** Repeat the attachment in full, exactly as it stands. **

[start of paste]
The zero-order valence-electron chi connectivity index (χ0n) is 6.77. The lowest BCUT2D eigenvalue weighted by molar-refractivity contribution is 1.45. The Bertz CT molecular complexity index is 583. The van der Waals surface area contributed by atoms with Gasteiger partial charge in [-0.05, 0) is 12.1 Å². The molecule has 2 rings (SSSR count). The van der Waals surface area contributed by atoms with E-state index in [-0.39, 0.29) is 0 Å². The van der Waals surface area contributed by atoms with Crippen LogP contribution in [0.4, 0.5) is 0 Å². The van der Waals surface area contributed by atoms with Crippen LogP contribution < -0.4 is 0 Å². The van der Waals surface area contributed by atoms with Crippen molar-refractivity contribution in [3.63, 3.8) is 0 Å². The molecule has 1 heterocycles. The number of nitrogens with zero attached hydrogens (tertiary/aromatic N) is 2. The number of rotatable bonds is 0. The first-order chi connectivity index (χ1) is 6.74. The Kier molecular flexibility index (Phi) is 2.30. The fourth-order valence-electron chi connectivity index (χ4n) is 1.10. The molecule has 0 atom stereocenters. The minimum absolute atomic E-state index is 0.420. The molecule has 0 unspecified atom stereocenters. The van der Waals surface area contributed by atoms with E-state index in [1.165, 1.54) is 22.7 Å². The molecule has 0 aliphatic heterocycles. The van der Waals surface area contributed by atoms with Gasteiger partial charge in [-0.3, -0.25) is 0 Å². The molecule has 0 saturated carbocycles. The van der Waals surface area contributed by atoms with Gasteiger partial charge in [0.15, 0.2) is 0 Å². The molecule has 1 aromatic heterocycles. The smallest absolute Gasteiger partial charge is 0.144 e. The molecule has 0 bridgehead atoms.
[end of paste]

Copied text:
The zero-order valence-electron chi connectivity index (χ0n) is 6.77. The lowest BCUT2D eigenvalue weighted by molar-refractivity contribution is 1.45. The Bertz CT molecular complexity index is 583. The van der Waals surface area contributed by atoms with Gasteiger partial charge in [-0.05, 0) is 12.1 Å². The molecule has 2 rings (SSSR count). The van der Waals surface area contributed by atoms with E-state index in [-0.39, 0.29) is 0 Å². The van der Waals surface area contributed by atoms with Crippen LogP contribution in [0.4, 0.5) is 0 Å². The van der Waals surface area contributed by atoms with Crippen LogP contribution < -0.4 is 0 Å². The van der Waals surface area contributed by atoms with Crippen molar-refractivity contribution in [3.63, 3.8) is 0 Å². The molecule has 1 heterocycles. The number of nitrogens with zero attached hydrogens (tertiary/aromatic N) is 2. The number of rotatable bonds is 0. The first-order chi connectivity index (χ1) is 6.74. The Kier molecular flexibility index (Phi) is 2.30. The fourth-order valence-electron chi connectivity index (χ4n) is 1.10. The molecule has 0 atom stereocenters. The minimum absolute atomic E-state index is 0.420. The molecule has 0 unspecified atom stereocenters. The van der Waals surface area contributed by atoms with E-state index in [1.165, 1.54) is 22.7 Å². The molecule has 0 aliphatic heterocycles. The van der Waals surface area contributed by atoms with Gasteiger partial charge in [-0.3, -0.25) is 0 Å². The molecule has 0 saturated carbocycles. The van der Waals surface area contributed by atoms with Gasteiger partial charge in [0.15, 0.2) is 0 Å². The molecule has 1 aromatic heterocycles. The smallest absolute Gasteiger partial charge is 0.144 e. The molecule has 0 bridgehead atoms.